Want to be a fossil hunter? FossilFinder.org can get you started

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Did you ever dream of walking a pre-historic site hunting for fossils? Did you ever wish to be a part of an initiative that is looking to broaden our understanding of life of our ancestors and their surroundings? Do you fancy image inspection by sifting through lots of photos? If answers to all these questions are a yes, you could help out as a volunteer at FossilFinder.org.

This “citizen science project” is looking to recruit an army of volunteers with keen interest in fossils. Volunteers will be provided with a unique and interactive website to spot undiscovered fossils in a prehistoric, fossil-rich region of the Turkana Basin in northern Kenya. You will not be required to travel to Africa or sift through mountains of soil to make these groundbreaking discoveries. You can be a part of this major project right from the comfort of your home with a computer.

Fossilfinder is a platform using which citizens and amateur scientists can report new discoveries as well as make a direct contribution to developing knowledge about prehistory. Experts at the University of Bradford, using a range of novel aerial imaging platforms, including specialized cameras mounted on drones, kites, and other devices have already collected high-resolution aerial imagery of a series of locations across the Turkana Basin. The images were then fed to an interactive website and they are waiting there to be analysed and examined by citizen scientists.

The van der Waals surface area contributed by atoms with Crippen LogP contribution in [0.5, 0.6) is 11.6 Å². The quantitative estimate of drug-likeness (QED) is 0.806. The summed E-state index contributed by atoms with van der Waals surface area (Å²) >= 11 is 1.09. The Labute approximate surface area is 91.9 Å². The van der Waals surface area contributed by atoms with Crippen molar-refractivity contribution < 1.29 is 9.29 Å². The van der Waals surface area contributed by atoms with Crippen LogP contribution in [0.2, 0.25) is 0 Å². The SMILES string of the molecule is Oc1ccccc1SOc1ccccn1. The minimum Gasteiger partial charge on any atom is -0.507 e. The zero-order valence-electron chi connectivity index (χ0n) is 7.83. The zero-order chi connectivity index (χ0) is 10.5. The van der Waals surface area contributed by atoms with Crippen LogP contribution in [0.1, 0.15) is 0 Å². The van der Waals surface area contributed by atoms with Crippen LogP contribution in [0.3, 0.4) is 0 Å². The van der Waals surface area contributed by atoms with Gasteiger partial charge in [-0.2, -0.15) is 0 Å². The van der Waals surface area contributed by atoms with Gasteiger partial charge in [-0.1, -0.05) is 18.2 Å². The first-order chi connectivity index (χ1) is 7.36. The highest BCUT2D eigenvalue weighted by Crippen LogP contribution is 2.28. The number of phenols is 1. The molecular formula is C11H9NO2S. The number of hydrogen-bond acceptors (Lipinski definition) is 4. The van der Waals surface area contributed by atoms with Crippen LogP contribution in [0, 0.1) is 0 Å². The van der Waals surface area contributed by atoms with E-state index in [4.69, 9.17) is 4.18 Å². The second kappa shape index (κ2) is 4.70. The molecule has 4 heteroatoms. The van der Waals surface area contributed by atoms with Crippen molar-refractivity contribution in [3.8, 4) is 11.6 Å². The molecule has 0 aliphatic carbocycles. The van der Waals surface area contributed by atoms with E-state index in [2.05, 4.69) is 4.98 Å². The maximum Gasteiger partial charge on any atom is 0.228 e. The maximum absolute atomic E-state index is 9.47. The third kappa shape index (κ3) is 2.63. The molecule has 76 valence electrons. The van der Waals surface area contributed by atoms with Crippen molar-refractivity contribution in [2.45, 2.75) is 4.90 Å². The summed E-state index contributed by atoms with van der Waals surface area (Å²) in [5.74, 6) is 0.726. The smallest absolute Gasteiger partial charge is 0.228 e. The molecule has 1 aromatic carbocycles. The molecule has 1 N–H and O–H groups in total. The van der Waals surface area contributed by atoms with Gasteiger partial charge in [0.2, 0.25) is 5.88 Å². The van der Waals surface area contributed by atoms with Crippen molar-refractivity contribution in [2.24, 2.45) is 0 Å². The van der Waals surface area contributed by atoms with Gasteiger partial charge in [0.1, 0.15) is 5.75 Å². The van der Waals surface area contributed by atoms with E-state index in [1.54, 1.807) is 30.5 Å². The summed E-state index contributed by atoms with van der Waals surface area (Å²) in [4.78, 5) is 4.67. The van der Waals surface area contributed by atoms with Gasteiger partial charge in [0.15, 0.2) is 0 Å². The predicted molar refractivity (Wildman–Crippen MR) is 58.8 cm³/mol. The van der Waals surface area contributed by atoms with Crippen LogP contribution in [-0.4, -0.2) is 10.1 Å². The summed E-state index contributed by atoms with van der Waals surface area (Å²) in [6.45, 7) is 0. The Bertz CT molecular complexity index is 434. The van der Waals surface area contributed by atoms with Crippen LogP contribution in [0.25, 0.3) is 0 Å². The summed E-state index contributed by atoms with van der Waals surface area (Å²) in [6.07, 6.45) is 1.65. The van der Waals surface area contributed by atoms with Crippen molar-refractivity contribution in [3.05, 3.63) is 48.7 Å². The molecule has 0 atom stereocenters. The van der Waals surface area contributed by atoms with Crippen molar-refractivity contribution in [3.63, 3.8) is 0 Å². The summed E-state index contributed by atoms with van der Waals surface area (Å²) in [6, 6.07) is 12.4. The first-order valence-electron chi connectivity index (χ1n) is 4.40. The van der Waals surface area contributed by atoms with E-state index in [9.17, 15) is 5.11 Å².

The project expects the army of citizen scientists to mark any possible objects of interest including fossil fragments or stone tools. These findings will then be submitted to experts to use in the reconstruction of past environments and landscapes.

Project Manager Dr Adrian Evans, of the University of Bradford, said: “This is a really exciting project that will allow enthusiasts who can’t get to these remote places to be fully involved as ‘citizen scientists’ to find new fossils as primary research data.

Dr Louise Leakey, of the Turkana Basin Institute and National Geographic Explorer in Residence, said: “In this exciting new approach, we are asking for help to document the fossil-bearing landscapes, which will assist us in the reconstruction of past environments. This partnership between the public and the scientific team will be transformative to our research – more eyes, more information, more discoveries.”

Searching through thousands of high definition images on Fossilfinder, a citizen scientist is engaged directly in research and is provided with an experience and an understanding of the difficulties and challenges of finding fossil evidence used to interpret the past.

The move comes after a new trend has emerged wherein members of general public, students and amateur scientists around the world are involved in a spate of new discoveries.